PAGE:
Mavora Walkway(1683)-Mararoa River Track(1709.7)
Campsite Elevation: 1516ft/462m
The last week of the TA will bring back all the “fun” of the TA from the North Island. We will be in tussock, mud, roots, beaches, and road walks. It’s the least climactic ending I’ve ever had to a long trail. Most end in mountains or summits, and the excitement builds to a grand scenic finale. This one does end at the ocean at least. It’s a bit bland for the last 186mi/~300km, but we are finding it fun to get the chance to cruise with nothing too slow going or arduous. We can see the light at the end of the tunnel with just about a week of hiking left, and are both excited to finish and get some down time to relax for a few days before our flight to Tasmania. We put in buffer days before the flight just in case we needed them, and it looks like we won’t need them and are finishing even earlier than anticipated, so that’s great! We will have three extra days before our flight.
Both of us have motivators that have us excited to finish early. For me, I have a good friend that’s down here that I’ll be able to visit that many of you that read the blog may remember. I’ll leave it at that for now and will enjoy the surprise for some of you. I’m really glad it will work out. For Griggs, he is intrigued about paragliding ever since we got a hitch from a paraglider in Wanaka less than a week ago. He may have found a day long class he can take to get an introduction and will sign up tomorrow when we get to town. Griggs is a total aviation nerd who can name any plane or helicopter and then geek out telling me words I have no clue about. He wanted to be in the Air Force, but couldn’t be admitted because he wears glasses. He has 10hrs flight time towards his pilot’s license. The combination of hiking up mountains and paragliding down is seriously perfect for him. The dude that gave us a ride was talking all about winds, air pressure, and clouds. That scientific aspect is something Griggs also loves. It would be so perfect for him. He found a full day course in Queenstown he can take where he’ll learn the basics and actually paraglide solo for the first time! If all works out with timing, he’ll be able to take that course before we head to Tasmania. So, both of us are plenty motivated to keep a great pace to the end.
Our bodies are so used to the harder elevation that we are flying on the flat stuff the last two days. We started off at 7:30am in the shade of the Mararoa Valley. It was quite crisp out and I kept my beanie, jacket, and gloves on for almost two hours until we hit sunlight. The tussock was wet and my toes were cold. Shorts were better than having wet pant legs. One annoyance is that now that our feet have been wet for two days in a row, I’m having rawness between my toes and in the cracks underneath. Not a fun feeling, but body glide helps, ugh.
Then we hit the Mavora Lakes. We missed a turn and accidentally walked on the wrong side of the second lake, but there was a suspension bridge at the outlet, so it was pretty much the same. We had lunch at the suspension bridge, and dried out our tents for the first time in forever at lunch.
We then entered a forested stretch and found out that much of today were in scenes from Lord of the Rings movies. The forest we were in was Fanghorn Forest from the first movie I think. If you google “Mavora Lakes” you’ll find a list of all of it.
After the forest, there was an option to ford the river or cross on the swing bridge. We took the bridge and found that the track the rest of the day wasn’t a track. This was totally a flashback to the North Island and almost felt like a test. Basically, the TA was testing us to see if we learned our lesson yet. If there’s no track, and you’re just walking through bush and grass, and you have a perfectly nice road right next to you, TAKE IT!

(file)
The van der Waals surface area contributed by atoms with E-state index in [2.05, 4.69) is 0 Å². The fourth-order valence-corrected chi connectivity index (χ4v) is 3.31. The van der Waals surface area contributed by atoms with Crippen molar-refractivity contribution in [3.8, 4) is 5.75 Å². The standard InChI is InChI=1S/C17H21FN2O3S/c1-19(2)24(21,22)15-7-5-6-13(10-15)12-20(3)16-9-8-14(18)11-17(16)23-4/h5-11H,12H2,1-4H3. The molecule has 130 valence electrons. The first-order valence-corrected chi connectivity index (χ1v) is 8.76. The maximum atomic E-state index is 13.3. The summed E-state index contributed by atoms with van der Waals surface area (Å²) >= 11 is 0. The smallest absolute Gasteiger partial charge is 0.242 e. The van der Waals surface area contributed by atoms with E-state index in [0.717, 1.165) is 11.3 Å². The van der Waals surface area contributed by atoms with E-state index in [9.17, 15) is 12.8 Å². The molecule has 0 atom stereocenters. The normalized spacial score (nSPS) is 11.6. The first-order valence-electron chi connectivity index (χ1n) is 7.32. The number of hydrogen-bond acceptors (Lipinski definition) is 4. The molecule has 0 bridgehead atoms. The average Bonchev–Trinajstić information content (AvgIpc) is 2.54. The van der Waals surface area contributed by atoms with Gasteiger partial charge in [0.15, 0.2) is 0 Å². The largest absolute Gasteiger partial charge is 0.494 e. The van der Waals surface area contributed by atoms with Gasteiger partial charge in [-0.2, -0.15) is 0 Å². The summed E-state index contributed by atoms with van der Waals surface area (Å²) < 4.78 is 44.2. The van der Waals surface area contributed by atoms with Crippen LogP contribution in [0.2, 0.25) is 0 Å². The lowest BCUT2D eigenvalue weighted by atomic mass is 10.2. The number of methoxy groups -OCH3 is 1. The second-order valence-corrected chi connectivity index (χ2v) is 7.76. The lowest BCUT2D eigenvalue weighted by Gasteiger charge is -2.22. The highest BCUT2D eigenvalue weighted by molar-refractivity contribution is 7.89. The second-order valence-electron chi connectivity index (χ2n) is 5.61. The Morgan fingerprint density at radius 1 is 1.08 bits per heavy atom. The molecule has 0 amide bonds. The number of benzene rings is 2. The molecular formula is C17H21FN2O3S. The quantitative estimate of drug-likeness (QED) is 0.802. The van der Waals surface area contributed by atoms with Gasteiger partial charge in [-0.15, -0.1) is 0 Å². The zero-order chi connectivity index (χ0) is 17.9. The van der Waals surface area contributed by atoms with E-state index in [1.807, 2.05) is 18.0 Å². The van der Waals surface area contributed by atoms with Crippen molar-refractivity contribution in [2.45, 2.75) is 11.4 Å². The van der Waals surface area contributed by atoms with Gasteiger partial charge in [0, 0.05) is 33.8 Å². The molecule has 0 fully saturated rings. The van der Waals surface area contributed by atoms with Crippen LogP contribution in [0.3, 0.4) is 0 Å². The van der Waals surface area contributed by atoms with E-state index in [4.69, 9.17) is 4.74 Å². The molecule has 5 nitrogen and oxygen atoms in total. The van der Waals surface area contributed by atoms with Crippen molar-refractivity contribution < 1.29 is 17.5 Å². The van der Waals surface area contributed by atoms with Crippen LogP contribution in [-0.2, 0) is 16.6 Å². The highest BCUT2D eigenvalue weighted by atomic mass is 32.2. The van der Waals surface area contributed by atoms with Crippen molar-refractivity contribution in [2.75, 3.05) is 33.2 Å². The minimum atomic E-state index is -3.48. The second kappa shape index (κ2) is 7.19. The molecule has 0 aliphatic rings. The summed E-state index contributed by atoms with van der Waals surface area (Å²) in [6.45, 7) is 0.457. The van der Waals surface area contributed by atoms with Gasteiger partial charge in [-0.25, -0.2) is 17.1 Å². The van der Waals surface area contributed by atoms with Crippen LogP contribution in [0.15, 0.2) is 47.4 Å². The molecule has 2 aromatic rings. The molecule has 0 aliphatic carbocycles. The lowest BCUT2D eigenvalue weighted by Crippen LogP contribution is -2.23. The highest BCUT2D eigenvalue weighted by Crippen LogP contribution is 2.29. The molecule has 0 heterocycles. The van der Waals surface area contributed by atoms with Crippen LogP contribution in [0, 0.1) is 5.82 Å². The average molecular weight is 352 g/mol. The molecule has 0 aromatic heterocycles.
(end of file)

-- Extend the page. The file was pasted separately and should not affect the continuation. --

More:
We were on that gravel road almost immediately, and I believe we passed with flying colors. Ridiculous is all I have to say. We cruised until 5pm, and decided to stop earlier than usual. Any further was getting us too close to town and near a road where there wouldn’t be anywhere to camp. We headed back down towards the river where the nonexistent track was to camp away from the private land up on the road. It was a great night once again. There should be some rain moving in for a bit tomorrow, but for now it’s clear and completely calm. Hopefully, it stays that way.
I was able to walk up to the road and get enough service to post the blogs from the last couple days. Becky and Tom were arriving in Wanaka, now six days or so behind us. They sent a bunch of photos from this last leg for me to share with everyone. They were doing a quick in and out through Wanaka and night hiking out. Totally something they would love and I would dread, so I’m really happy they are able to hike their own hike!
They are having a great time and are hiking around many others including Heartbreaker, Vittoria, and Calvin (all were on the Whanganui River with us before Christmas) who they may end up keeping the same pace with to the end. I’m so glad they are having fun and enjoying such a social hike. They have found their hike, and though it’s quite different from mine, it’s what is fun for them and they are totally soaking it up. I’m so so happy for Tom and Becky that they found one another and are having so much fun together. Yes, they are a couple, and I’ve been given the go ahead to make it “blog official” haha:)
They have been brought together by their mutual love of the trail, heavy metal music, large amounts of food, and one another. I’m just so happy that they both have really found themselves and one another on this 3000km journey. Both are just such rays of light and joy that light up any room, so it’s quite the wonderful pairing. This isn’t just a “trailmance,” this one has legs (pun intended). I absolutely love seeing those smiles! I’ll be keeping you posted on their final couple of weeks to Bluff.